Automatic github pulling in a Docker environment

tl;dr: How to use our webhooks Docker image for continuous deployment in development

We're transitioning our infrastructure to the cloud, to reduce our dependence on having a server admin, and to increase our uptime and scalability.

We've decided to build our new infrastructure on top of Docker, for portability and scalability. It also strongly encourages a modular design, which is another goal of ours.

For our production environment we haven't yet decided how we should do deploys, although having our CI setup build and deploy new containers is a likely approach.

For development, however, we wanted to recreate a system we've used until now on our legacy server. That system was very specific and not very portable, so we wanted to build a new, more portable version on top of Docker.

Since our current version is written in Python, and it seems to be a good tool for the job, we chose Python for the new version as well.

The solution

What we ended up building was a docker image that pulls code into a volume that it shares with the web server, based on incoming webhooks from GitHub. When done, it pings the web server to do whatever it needs to do with the new code.

The docker image is even more flexible than that, as it can run any arbitrary terminal commands when it receives the webhook. It can also be configured to serve multiple repositories at once.

How to use

1. Setting up your web server

We use our custom rails dev server. It is important that this server serves its files from a volume. this can either be a volume that the webhook hooks into with the --volume-from argument of docker run, or a shared mounted volume from the host computer.

2. Write your repos.json configuration file.

This is a configuration file that the webhook listener uses to know which hooks to listen to and how to verify their integrity with a webhook secret. We opted to have it call a separate .sh file, as we needed to add a ssh key, which proved tricky to do through Pythons subprocess. If you know how, let me know in the comments or on twitter.

    "PAM-AS/pam-api/branch:develop": {
                ["sh", "/config/pamapi/"]

You can read more about webhooks in GitHub's docs.

Our looks like this:

ssh -o StrictHostKeyChecking=no
eval "$(ssh-agent -s)" \
&& ssh-add /config/pamapi/key.ssh \
&& git config --global "" \
&& git config --global "Pixie" \
&& git clone -b develop temp_git \
&& rm -rf .git \
&& mv -f temp_git/.git . \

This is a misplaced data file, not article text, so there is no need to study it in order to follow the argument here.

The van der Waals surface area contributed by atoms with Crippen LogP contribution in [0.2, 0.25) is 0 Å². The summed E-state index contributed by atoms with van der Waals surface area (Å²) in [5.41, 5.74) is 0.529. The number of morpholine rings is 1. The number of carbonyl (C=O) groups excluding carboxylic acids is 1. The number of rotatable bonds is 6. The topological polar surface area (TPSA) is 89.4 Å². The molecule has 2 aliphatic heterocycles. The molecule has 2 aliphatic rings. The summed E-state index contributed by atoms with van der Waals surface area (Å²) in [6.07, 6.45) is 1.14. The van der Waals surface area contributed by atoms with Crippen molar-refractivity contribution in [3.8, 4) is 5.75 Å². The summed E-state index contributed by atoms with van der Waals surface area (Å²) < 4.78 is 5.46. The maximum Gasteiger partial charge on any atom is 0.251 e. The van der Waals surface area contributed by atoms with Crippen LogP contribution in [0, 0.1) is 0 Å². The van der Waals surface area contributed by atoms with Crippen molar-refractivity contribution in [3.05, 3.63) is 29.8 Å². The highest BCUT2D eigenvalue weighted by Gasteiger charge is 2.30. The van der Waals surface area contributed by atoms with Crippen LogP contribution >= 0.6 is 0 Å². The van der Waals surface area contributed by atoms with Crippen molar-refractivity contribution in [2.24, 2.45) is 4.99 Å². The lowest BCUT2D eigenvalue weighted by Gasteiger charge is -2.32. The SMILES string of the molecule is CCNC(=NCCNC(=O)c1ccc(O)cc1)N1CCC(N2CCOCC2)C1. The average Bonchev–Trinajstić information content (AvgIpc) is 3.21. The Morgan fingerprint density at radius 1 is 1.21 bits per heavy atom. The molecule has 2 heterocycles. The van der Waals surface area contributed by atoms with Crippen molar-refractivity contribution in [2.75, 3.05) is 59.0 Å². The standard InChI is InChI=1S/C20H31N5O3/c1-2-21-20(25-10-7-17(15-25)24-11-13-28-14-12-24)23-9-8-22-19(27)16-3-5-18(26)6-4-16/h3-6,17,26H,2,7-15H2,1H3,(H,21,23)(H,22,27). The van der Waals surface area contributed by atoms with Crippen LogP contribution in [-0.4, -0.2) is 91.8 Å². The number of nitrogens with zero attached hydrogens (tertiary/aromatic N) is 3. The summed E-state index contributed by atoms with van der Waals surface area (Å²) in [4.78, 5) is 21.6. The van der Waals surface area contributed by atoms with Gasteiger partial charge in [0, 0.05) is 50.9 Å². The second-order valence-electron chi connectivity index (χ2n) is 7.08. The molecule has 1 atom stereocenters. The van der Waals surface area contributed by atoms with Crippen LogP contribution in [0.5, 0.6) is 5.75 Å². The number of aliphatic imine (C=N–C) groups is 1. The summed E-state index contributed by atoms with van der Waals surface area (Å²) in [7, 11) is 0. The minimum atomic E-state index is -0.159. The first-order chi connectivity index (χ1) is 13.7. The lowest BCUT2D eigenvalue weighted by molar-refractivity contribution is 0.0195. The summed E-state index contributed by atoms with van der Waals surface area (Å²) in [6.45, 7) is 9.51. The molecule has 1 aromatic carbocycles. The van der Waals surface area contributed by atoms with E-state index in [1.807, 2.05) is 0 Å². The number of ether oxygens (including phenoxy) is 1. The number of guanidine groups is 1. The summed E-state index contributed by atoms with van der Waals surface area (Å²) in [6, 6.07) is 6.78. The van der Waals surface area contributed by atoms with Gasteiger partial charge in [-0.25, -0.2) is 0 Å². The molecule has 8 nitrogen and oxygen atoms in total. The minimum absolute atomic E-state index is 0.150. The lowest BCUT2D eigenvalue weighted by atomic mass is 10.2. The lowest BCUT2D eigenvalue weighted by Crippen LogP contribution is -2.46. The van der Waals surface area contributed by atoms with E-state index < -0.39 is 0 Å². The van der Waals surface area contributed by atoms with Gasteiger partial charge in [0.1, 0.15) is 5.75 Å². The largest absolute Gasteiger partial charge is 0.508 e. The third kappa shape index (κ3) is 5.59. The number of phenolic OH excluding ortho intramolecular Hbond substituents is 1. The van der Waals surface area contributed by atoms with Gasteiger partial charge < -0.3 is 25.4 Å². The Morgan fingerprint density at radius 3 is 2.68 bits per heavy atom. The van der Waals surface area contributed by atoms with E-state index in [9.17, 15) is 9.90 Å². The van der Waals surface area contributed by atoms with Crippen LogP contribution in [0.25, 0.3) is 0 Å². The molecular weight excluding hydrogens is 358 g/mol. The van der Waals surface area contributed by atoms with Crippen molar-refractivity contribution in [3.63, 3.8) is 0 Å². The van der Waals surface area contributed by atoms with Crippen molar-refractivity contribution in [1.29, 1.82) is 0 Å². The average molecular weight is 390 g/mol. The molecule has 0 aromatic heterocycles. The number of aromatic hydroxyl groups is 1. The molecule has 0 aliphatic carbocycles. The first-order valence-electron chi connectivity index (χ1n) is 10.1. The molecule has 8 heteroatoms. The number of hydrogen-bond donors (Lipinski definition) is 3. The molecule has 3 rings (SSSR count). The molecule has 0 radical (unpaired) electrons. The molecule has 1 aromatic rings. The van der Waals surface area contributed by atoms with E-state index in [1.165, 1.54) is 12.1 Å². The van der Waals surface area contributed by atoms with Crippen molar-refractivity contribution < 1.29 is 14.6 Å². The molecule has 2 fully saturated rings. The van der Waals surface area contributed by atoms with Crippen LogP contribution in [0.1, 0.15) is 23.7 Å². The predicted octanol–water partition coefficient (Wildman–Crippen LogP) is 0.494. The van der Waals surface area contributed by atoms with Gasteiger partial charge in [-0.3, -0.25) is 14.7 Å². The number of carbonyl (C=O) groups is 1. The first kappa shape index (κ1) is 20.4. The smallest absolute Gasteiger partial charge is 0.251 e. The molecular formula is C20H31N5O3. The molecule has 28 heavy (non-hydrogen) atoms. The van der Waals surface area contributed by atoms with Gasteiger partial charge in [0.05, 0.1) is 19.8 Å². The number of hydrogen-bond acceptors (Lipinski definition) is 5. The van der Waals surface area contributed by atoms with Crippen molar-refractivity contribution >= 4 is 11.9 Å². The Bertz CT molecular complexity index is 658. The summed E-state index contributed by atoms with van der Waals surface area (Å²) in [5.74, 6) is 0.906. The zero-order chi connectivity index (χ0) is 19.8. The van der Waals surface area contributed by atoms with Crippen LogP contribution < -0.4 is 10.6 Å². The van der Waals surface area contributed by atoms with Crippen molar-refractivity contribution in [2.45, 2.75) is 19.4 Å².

&& rm -rf temp_git \
&& git reset --hard \
&& nc rails-server 2000

Note: I'm planning to replace the netcat (nc) poke to the web server with a RabbitMQ message at a later point.

3. Pull down the webhook docker image

Now you can pull and boot the github webhooks base image.

docker pull thomassnielsen/github-webhooks-base

4. Launch the image with your configuration of choice

To use the image, you must provide a volume and a path for the repos.json config file, as well as a volume where you would like the code to go:

-v /config/rails:/config
-e "REPOS_JSON_PATH=/config/repos.json"

You can optionally provide an environment variable for which port the image should listen on (the default is 41414):

-e "WEBHOOKS_PORT=41414"

The finished command should look something like this:

docker run -d --name my-webhook-container -v /config/rails:/config -e "REPOS_JSON_PATH=/config/repos.json" -e "WEBHOOKS_PORT=41414" --volumes-from=my-rails-server thomassnielsen/github-webhooks-base

At this point, you should be ready to receive webhooks. Set up your webhook and update your repository to test it.

If you have the volume shared on the docker host, you should be able to see the git files show up there. If not, you can either try to access the web server container's exposed port, or you can enter the container and look for the files there:

docker exec -it my-rails-server bash

Ideas for where to go next

I'd like to tie all this together with docker composer, so that every container that works together can be launched together. I'd also like to nail down the production version of this.

Another challenge will be to put up a branch system. We have this for our web client in our legacy setup, and I want to bring it over both for the web client and the API. The branch system works by serving each branch from git on a different subdomain, automatically. It calls for some fancy web server work, and I'm not quite sure how to set it up for rails yet.